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Are Social Networking Sites a Source of Online Harassment for Teens? Evidence from Survey Data

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    Abstract

    Media reports on incidences of abuse on the internet, particularly amongst teenagers, are growing at an alarming rate causing much concern among parents of teenagers and legislations aimed at regulating internet use among teenagers. Past studies have found that one in five youth were exposed to sexual solicitation, one in seventeen were harassed or threatened and only a fraction reported these cases while more than 63% reported being upset, embarrassed or stressed as a result of these unwanted contacts. Social networking sites (SNS) have been blamed to be a major source of harassment for teen users. Despite several media reports, there is a serious paucity of research in this area that explicitly identifies risk factors that make teens prone to internet abuse, and strategies for prevention and intervention. This study examines the extent to which internet use and having SNS site memberships result in incidences of stranger contact and online harassment for teens in the United States. We also determine the characteristics of teens that make them more likely to be victims of online harassment. Using parental background information, we also seek to shed light on the relationship between parental awareness and teen abuse on the internet. We use 2006 round of Pew Internetâ„¢ American Life Survey for this study. Since data on social networking has been collected fairly recently and we do not have any past information, the limitation of this study is that we cannot draw causal links between internet use and online harassment.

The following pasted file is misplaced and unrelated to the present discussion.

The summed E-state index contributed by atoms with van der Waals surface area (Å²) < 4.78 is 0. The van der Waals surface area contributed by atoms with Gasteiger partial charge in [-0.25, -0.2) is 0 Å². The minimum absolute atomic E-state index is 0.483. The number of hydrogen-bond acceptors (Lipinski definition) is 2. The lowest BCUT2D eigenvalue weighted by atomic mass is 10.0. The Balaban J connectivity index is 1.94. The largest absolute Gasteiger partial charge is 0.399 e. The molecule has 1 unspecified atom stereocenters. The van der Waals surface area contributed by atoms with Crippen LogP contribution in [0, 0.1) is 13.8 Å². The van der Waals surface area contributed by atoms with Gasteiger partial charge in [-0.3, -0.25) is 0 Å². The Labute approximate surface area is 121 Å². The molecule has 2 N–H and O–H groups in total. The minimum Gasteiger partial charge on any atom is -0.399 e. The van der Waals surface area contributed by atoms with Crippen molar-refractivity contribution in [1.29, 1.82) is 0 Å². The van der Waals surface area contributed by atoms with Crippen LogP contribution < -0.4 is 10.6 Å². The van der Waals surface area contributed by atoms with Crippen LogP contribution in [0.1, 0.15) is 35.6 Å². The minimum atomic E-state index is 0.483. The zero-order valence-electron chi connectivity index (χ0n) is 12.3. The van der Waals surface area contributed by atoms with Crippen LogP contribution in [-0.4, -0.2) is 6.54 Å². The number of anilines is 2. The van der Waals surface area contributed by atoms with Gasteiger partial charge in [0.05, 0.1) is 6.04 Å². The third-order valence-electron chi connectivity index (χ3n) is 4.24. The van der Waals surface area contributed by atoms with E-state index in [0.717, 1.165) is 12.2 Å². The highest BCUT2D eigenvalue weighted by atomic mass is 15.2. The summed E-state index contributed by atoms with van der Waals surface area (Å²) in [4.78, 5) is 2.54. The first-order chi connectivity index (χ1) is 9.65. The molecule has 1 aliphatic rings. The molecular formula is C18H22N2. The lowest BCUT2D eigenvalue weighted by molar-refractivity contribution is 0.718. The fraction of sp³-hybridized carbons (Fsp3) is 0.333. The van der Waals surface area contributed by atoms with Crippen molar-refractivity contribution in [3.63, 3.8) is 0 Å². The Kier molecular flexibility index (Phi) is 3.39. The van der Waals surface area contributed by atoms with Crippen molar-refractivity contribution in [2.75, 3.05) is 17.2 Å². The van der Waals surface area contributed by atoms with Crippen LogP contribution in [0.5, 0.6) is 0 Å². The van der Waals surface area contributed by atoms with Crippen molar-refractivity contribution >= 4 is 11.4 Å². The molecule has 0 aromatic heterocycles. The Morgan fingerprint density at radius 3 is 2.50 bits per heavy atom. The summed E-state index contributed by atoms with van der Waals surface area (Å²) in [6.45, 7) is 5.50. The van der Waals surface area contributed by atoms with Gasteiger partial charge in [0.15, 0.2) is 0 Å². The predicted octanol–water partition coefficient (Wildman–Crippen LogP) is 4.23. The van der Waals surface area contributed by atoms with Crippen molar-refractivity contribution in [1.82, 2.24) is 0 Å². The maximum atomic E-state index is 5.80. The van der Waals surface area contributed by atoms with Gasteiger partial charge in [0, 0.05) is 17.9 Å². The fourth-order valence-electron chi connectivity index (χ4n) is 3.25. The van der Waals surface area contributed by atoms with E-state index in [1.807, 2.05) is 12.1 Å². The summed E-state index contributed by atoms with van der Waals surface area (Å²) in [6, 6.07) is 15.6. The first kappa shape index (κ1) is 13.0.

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    File URL: http://www.netinst.org/Sengupta_Chaudhuri_08-17.pdf
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    Bibliographic Info

    Paper provided by NET Institute in its series Working Papers with number 08-17.

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    Length: 33 pages
    Date of creation: Sep 2008
    Date of revision: Sep 2008
    Handle: RePEc:net:wpaper:0817

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    Web page: http://www.NETinst.org/

    Related research

    Keywords: Online harassment; social networking sites (SNS); cyber-bullying; youth risky behaviors;

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    1. Becker, Gary S & Murphy, Kevin M, 1988. "A Theory of Rational Addiction," Journal of Political Economy, University of Chicago Press, vol. 96(4), pages 675-700, August.
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